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Are Borers Eating Your Tree From the Inside Out?!

While inspecting a client’s trees recently, we found a downed tree on the road and decided to take a closer look. It turned out that the tree was filled with borer insects, which were most likely the reason that the tree ultimately had to be taken down. Or at least the borers probably finished the job!


Boring insects can cause a lot of damage to your trees and can often kill them. The types of boring insects you may find in your trees include beetles, moths and wasps. Borers are generally attracted to weak, damaged and malnourished trees, which can lead to the tree’s ultimate demise.

If you have an insect issue with your tree, there is most likely an underlying issue such as drought stress or a fungal disease. This is why we promote preventative care to improve and maintain the overall health of your trees. Healthy trees are less attractive to pests and have an easier time fighting off them off if they invade.

  1. Red-headed ash borer (Neoclytus acuminatus) is one of the most common tree-boring beetles in our area. Its narrow reddish body is covered with yellow lines on the wings. They feed on many species of trees including ash, oak, elm and even grape vines. You’ll often find adults in deadwood or your firewood pile.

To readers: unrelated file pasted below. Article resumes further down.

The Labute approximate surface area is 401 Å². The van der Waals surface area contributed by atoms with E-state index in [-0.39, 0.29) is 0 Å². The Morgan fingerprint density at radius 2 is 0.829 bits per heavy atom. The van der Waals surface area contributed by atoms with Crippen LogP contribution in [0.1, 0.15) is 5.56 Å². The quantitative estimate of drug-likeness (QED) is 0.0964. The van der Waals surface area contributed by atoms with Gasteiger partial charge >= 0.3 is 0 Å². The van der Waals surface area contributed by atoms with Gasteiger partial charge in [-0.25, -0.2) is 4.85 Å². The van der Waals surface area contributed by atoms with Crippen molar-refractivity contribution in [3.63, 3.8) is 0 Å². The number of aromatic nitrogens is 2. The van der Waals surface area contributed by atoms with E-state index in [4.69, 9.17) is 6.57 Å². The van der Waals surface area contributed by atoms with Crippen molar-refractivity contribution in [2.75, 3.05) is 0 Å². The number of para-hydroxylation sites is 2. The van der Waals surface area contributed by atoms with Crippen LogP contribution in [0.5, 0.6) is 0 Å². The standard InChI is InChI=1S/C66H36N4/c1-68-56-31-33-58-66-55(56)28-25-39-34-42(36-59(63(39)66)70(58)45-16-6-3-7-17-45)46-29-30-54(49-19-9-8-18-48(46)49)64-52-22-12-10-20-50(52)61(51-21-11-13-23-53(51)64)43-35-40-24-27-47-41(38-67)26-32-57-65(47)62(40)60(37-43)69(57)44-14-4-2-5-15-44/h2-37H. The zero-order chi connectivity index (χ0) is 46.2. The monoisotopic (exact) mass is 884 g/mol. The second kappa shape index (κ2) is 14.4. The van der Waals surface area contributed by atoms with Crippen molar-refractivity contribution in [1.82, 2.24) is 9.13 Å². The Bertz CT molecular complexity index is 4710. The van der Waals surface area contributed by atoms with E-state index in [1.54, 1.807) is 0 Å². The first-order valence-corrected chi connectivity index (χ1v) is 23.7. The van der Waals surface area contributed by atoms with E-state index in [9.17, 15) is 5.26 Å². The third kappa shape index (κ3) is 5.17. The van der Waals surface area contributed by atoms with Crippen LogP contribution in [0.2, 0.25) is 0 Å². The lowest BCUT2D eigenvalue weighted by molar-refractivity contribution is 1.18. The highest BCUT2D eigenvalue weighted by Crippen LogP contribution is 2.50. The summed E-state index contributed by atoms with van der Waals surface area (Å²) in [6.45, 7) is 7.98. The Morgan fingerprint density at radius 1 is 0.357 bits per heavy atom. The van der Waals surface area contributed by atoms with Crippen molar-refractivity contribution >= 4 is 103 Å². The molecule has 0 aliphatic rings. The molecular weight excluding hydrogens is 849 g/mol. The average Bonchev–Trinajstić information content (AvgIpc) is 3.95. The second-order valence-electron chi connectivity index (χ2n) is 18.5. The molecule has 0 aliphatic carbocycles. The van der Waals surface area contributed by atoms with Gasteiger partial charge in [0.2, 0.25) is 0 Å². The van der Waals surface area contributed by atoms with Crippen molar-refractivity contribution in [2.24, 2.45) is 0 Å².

2. Red oak borer (Enaphalodes rufulus) is known for attacking oak and maple tree. The adult beetles are reddish brown and lay eggs in the bark crevices. July and August are their busiest egg-laying times. The larvae then tunnel under the bark and into the tree. These destructive larvae can feed for an entire year and can cause serious girdling and branch death.
  3. Cottonwood borer (Plectrodera scalator) is frequently found on cottonwood and willow trees. Adult beetles are black and white and is frequently found on cottonwood and willow trees. Adult beetles are black and white and are active from about May through August. The larvae actually tunnel into the tree at the base of the trunk, often below the soil level and can feed on your tree for about two years.
  4. Locust borer (Megacyllene robiniae) are dark brown beetles with yellow markings. Like other beetles, they lay their eggs between the bark and then the larvae tunnel into the tree. If you see wet spots and frass on the bark, of your locust tree, you probably have borers. Larvae hatch from eggs laid in bark crevices.

For those of you on our Seasons Program, we not only feed your trees throughout the year, we inspect trees for damage from insects. To become part of our Seasons Program contact us this summer.

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